The Langston Hughes Community Library and Cultural Center of the Queens Library will be nationally recognized on Saturday, February 9 as a Literary Landmark by United for Libraries, as the first public institution named for the famed poet/author of the Harlem Renaissance.
In her letter to Queens Library C.O.O Tom Galante, United for Libraries Executive Director Sally G. Reed said, “I am most pleased that you’ve applied for this designation for a man who had such significant impact on African-American literature and American literature generally.”
Hughes wrote over 860 poems in his lifetime, and was heralded as an author of short stories, plays, essays, anthologies and as a journalist from the 1920’s until his death in 1967.
Although Hughes lived in Harlem, the library was named in his honor in 1969 when it opened for public service.
Langston Hughes Community Library is home of the Langston Hughes, housing New York State’s largest public circulating collection of print and non-print material on the black experience. This collection is now estimated at over 45,000 titles, including approximately 1,000 volumes of theses and dissertations on Black Literature.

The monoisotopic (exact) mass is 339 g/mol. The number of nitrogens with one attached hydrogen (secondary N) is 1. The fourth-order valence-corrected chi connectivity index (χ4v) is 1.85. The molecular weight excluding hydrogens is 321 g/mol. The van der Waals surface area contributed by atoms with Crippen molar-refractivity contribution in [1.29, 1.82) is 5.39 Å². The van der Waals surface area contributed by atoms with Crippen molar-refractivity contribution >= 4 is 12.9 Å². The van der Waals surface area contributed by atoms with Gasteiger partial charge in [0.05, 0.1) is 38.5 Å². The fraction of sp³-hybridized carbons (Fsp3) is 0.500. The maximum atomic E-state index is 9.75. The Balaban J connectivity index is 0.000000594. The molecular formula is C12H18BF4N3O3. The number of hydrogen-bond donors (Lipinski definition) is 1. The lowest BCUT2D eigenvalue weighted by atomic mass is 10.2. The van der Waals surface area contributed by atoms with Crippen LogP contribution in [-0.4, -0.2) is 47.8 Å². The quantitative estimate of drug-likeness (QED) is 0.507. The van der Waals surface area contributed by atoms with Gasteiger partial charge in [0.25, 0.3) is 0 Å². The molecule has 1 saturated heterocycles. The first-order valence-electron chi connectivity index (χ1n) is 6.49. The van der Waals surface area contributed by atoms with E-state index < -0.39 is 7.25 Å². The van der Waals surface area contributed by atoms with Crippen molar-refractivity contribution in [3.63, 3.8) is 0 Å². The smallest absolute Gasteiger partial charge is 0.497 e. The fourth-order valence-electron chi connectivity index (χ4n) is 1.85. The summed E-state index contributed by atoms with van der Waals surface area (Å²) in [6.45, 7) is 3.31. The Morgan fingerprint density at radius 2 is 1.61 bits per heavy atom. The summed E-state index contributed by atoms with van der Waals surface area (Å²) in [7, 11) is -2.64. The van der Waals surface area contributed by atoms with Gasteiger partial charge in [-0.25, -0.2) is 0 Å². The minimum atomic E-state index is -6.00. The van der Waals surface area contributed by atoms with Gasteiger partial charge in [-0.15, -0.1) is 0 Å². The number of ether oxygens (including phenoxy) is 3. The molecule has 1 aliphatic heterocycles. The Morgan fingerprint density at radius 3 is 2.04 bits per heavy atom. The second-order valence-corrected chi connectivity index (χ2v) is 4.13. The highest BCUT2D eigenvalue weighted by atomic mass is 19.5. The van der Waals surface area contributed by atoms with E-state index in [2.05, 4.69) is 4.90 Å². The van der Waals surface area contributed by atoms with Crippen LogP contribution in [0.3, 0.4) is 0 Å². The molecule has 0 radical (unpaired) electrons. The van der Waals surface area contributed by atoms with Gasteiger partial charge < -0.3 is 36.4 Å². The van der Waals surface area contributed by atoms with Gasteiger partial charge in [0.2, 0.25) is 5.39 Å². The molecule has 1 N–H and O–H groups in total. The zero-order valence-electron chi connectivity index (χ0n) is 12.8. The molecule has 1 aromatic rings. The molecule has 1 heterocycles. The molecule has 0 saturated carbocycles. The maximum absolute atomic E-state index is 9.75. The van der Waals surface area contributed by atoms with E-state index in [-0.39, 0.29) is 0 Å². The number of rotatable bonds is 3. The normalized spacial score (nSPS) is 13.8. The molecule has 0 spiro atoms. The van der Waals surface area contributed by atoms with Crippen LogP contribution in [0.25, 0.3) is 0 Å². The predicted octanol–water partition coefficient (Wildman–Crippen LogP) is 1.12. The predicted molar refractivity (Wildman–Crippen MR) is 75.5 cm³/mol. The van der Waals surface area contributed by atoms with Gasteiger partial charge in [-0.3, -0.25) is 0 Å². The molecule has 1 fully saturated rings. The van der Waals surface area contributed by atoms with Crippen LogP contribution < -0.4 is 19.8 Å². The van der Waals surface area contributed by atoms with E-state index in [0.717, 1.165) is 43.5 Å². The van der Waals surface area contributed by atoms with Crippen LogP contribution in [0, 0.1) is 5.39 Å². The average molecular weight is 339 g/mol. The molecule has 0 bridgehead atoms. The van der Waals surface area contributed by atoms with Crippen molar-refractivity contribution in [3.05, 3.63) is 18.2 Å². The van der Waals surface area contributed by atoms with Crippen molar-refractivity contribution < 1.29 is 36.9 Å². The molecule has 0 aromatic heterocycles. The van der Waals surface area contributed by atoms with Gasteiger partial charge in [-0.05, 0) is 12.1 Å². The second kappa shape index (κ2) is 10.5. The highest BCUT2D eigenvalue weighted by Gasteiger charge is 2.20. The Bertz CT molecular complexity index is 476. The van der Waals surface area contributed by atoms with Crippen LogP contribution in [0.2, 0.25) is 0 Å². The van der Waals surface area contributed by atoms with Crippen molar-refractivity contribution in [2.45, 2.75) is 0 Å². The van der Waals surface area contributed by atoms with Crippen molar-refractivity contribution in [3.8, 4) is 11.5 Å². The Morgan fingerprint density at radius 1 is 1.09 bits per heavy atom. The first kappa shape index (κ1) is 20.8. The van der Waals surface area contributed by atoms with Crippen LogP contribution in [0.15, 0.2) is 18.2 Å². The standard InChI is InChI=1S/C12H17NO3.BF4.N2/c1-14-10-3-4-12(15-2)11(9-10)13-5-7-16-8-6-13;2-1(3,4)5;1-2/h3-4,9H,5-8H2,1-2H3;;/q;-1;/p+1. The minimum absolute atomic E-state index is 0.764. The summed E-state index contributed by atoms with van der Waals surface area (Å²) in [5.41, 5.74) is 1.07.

The ceremony will be part of the 28th Annual Langston Hughes Celebration, with a plaque presentation by Rocco Staino, United for Libraries board member emeritus and director of the Empire State Center for the Book. Activities will continue with a screening of the biographical film “Hughes Dream Harlem” by Darralyn Hudson, a lecture by author Jamal Joseph with a special musical rendition of Hughes’ poem “The Negro Speaks of Rivers” by the IMPACT Performing Ensemble. The day continues with “The Jacob Lawrence Migration Series” by MOMA staff member Marcia Garcia, a lecture on Langston Hughes and the Harlem Renaissance by historian Rashidah Ismaili Abu Bakr.
Queens Borough President Helen M. Marshall will present six scholarships for African American Heritage Month scholarships, and the program will close with a musical performance, “Music from the Mind of the Trumpet” by Eddie Allen and Friends.
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